Seamus Heaney, Wintering Out, A New Song



In heading out for Ireland, I decided to put down the poetry I was reading at the time and pick up a book of Poems by Seamus Heaney. I sort of arbitrarily picked out his book of poems titled Wintering Out. This book of poems is written in two parts, the first of which I finished today.

I have noticed a few things about Heaney. He is an earthy poet. Most of his poems bring the reader back down to earth, whether that be bringing the reader to the earth itself (as in soil) or bringing the reader down to the railroad laborer or the farmer. And his language tends toward farm-related and rural – since he grew up in Northern Ireland in small to midsized towns and villages – where farmland could be found easily. Second, I have noticed that his poems are confusingly, but delightfully subtle. Whereas a poet like Christian Wiman packs a punch of brutal Christian honesty, Heaney conceals and slightly reveals the truth he wishes to speak.

Upon finishing the first part of Wintering Out, I will quote one of my favorite poems so far.


I met a girl from Derrygarve

And the name, a lost potent musk,

Recalled the river’s long swerve,

A kingfisher’s blue bolt at dusk

And stepping stones like black molars

Sunk in the ford, the shifty galze

Of the whirlpool, the Moyola

Pleasuring beneath the alder trees.

And Derrygarve, I thought, was just,

Vanished music, twilit water,

A smooth libation of the past

Poured by this chance vestal daughter.

But now our river tongues must rise

From licking deep in native haunts

To flood, with vowelling embrace,

Demesnes staked out in consonants.

And Castledawson we’ll enlist

And Upperlands, each planted bawn —

Like bleaching-greens resumed by grass —

A vocable, as rath and bullaun.

My notes: [1] Derrygarve: a town in Co. (London)Derry, Norther Ireland, [2] vestal: referring to Vesta, the virgin goddes of the hearth, home, and family, [3] haunts: frequently visited places, [4] Demesnes: pieces of land attached to manors and retained by the owners for their own uses, [5] Castledawson: a village in Co. (London)Derry, Northern Ireland, [6] Upperlands: a village in Co. (London)Derry, Northern Ireland, [7] rath: a strong circular earthen wall forming an enclosure and serving as a fort and residence for a tribal chief, [8] bullaun: stones with bowls formed by water in them; believed to have magical/mystical/spiritual powers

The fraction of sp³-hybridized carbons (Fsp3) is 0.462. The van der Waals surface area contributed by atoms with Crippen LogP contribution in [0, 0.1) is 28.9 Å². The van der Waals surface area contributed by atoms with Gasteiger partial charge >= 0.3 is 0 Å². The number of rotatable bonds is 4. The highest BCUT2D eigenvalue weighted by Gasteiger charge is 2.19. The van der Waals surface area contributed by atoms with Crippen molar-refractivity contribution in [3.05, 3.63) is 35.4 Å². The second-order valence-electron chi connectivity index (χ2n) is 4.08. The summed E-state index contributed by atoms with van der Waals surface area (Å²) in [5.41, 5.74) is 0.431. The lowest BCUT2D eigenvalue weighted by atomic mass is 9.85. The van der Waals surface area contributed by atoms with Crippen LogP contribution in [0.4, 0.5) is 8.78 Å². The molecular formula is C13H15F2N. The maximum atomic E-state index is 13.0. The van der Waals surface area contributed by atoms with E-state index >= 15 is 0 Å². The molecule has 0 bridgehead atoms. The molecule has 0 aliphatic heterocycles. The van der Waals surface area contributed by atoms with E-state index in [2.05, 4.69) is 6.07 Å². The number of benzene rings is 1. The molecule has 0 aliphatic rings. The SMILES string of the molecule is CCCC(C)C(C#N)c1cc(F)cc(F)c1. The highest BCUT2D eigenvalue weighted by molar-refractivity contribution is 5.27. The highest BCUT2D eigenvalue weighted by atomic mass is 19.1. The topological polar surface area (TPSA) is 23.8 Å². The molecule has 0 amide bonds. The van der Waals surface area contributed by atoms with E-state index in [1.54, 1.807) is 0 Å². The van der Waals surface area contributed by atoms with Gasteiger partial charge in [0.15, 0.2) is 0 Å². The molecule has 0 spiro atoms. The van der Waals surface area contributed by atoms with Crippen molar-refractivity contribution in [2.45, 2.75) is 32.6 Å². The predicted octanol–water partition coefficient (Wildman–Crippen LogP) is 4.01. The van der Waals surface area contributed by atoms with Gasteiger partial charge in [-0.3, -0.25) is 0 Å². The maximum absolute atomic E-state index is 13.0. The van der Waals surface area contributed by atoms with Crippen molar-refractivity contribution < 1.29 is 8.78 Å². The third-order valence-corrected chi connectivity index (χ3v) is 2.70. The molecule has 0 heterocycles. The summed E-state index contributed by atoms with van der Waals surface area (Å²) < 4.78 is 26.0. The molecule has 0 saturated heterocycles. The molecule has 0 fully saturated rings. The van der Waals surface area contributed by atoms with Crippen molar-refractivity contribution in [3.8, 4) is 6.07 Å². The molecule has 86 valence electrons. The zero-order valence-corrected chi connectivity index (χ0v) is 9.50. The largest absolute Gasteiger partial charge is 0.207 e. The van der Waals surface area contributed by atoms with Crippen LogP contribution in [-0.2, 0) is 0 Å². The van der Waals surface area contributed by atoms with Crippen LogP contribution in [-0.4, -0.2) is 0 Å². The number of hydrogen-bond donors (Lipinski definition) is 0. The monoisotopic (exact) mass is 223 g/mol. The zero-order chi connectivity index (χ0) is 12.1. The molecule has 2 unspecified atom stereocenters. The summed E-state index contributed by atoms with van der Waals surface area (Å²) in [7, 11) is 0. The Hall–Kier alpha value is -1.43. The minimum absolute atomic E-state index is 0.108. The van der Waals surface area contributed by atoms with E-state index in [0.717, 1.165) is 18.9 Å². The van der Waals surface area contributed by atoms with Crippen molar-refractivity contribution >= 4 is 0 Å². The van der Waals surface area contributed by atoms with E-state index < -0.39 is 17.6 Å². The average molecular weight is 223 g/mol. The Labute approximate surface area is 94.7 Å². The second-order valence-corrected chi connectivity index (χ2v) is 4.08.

Ireland and Scotland

My study abroad program is over. I am no longer in Ireland. After the four weeks in Maynooth, I took a short plan to Edinburgh, Scotland, where I have been for three and a half days. I have explored Edinburgh, gone to church at St. Columba’s Free Church, toured Glenkinchie Distillery, climbed around Arthur’s Seat, and hopped around from coffee shop to coffee shop. My favorite coffee shops abroad have been these: 3FE in Dublin, Coffeewerk + Press in Galway, and Fortitude in Edinburgh.

While in Ireland, I have been to Maynooth, Dublin, a Farm in Co. Meath, Bray, Castledermot, Glendalough, Galway, Connemara, and the Cliffs of Moher. In Scotland, I have stayed and will stay in Edinburgh. While here I have read James Joyce (Portrait), Seamus Heaney (Wintering Out), and W.B. Yeats (selected poems). I have also worked on 8 poems, and possibly 9. I have tried different coffee shops, beer, gin, Irish and Scotch Whiskies, and food.

My favorite Coffee Shops (as above): (1) 3FE in Dublin, Ireland, (2) Coffeewerk + Press in Galway, Ireland, and (3) Fortitude in Edinburgh, Scotland.

My favorite Gins: (1) Monkey 47, (2) Brockman’s, (3) Listoke.

My favorite Irish Whiskeys: (1) Redbreast 21 year, (2) Redbreast 15 year, (3) Tyrconnel 10 year Sherry Cask.

My favorite Scotch Whiskeys: (1) Dalwhinnie Double/Oloroso Cask, (2) Glenkinchie 12 year, (3) Lagavulin 16 year.


glendalough wicklow hills